Apparently overjoyed at being on the Sumfest stage after years off it, Levy also belted out 21 Girls Salute a capella style before pausing to talk to the audience.

"This thing name dancehall, there is nothing wrong with it. We just have to clean it up and be more original," he said before adding My Woman.

"I have to sing 10 albums in 45 minutes," he told the audience before launching into Too Experienced, Young fresh and green and Black Roses.

Levy was in the middle of a rendition of Revolution which he said was in honour of the late Dennis Brown, when stage manager Worrell King attempted to get his attention, indicating he had surpassed his allotted performance time, of 45 minutes.

"I'm not finished. What is wrong with you people?" Levy asked the stage manager. Turning to the audience, he sang "Do you want more Barrington Levy?" The crown roared: "Yes".

"Can I go now?" he sang.

The audience sang back: "No".

"Long time you don't see Barrington Levy live. Mi jus a get warm, see di shirt still dry," he said, and proceeded to perform for an additional five minutes, closing with Big and Broad, ending with a triumphant "a me teck di 'S' offa Superman chest".

R&B superstar Flo Rida was summoned onstage by Barry G of Mello FM at 1:22 a.m.

The first word out of his mouth was "Jamaica!", after which he delved into some lesser-known recordings.

Five minutes later he was drenched with sweat, and after ten minutes he sent media personnel scampering and shielding their cameras, as he sprayed them with champagne.

Flo Rida's set was a high-energy one, and it was evident he came to do his best to please and engage his audience as much as he could, just as he had promised during a press conference the day before.

When he sang Where Them Girls At, he handed out red roses to the ladies at the front of the stage, and even invited some onstage for him to serenade them for a few minutes, before going on to chant his popular hit single, Low, before capturing some new fans with the uptempo Party Rock.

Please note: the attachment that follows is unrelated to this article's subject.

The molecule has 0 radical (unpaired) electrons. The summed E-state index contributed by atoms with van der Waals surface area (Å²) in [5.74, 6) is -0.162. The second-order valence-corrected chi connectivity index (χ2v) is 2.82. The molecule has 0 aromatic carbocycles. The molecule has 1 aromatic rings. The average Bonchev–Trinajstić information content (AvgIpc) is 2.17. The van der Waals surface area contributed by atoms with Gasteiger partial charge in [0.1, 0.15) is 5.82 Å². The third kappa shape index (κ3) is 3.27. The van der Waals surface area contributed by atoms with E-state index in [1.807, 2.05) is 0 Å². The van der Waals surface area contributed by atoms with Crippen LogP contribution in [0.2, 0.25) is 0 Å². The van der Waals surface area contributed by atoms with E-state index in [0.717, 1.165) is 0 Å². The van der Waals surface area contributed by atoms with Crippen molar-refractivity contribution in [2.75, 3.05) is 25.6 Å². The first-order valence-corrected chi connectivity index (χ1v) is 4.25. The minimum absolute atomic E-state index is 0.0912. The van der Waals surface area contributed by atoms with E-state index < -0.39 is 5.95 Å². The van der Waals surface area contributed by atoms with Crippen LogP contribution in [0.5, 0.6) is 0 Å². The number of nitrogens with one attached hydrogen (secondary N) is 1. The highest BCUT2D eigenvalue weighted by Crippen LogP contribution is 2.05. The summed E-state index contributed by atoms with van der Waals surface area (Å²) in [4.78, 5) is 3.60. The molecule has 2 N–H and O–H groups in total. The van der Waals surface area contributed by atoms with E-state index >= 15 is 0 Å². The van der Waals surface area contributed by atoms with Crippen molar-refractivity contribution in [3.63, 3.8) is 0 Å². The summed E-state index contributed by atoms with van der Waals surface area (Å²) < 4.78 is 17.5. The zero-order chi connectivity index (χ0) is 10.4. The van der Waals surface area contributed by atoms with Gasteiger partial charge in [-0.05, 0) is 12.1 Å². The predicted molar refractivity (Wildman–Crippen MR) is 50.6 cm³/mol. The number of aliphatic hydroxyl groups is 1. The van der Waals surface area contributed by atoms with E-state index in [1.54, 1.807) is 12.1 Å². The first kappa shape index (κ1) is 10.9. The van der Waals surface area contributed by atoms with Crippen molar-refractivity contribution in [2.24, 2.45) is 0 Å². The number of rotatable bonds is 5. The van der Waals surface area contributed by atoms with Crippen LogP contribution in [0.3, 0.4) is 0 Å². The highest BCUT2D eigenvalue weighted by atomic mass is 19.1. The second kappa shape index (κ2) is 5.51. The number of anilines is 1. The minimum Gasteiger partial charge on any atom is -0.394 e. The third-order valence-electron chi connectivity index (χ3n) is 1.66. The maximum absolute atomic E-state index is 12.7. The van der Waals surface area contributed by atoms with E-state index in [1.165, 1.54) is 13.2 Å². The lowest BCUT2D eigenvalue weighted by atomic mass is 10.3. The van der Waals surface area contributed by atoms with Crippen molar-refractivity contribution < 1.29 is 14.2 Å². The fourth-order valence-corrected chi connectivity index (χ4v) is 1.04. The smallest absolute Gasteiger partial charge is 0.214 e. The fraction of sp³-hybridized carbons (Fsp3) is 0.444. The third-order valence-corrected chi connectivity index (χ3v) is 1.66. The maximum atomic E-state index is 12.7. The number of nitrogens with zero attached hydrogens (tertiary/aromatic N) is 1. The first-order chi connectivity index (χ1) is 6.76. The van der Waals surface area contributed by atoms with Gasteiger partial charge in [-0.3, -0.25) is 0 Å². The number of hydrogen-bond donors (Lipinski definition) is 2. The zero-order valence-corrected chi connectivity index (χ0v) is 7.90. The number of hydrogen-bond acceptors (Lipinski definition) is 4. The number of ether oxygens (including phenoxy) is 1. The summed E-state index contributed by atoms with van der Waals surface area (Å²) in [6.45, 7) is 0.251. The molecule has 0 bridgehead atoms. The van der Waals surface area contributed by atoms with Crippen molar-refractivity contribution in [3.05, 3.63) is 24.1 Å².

Obviously enjoying himself, he did Whistle before his final song of the night Wild Ones. During the performance of that final song, he came offstage and, perched on the shoulders of his bodyguard, joined the crowd singing, shaking hands and smiling.

Flo Rida had earned new fans.

One band change later, and the maestro Beres Hammond hit the stage in what was to be a solid one-hour performance, which saw him belting out close to 30 hits, including Step Aside Now, She Loves Me Now, Full Attention, Double Trouble, and Putting Up Resistance. The audience, by this time was his.

Close to the end of his performance, Hammond summoned fellow superstar Shaggy for a cameo performance of their new single Fight This Feeling before closing with Can you Play Some More.

Shaka Zulu Pickney, Tarrus Riley was not to be outdone.

Following on the heels of Hammond at 4:47 a.m., it was a sweat-drenched, obviously physically fit Riley that ruled the stage in the wee hours of the morning.

Of course the receptive reggae-lovers sang like a choir along with him as he did classics such as Lion Paw, Human Nature, Battlefield, She's Royal and Good Girl Gone Bad and a myriad of others.

An hour later the diminutive Jah Cure, who was scheduled to close the show showed his mettle as he kept the ladies swooning to love melodies such as Unconditional Love, When I Find That Girl as well as Only You, satiating the appetites of the fulfilled reggae lovers.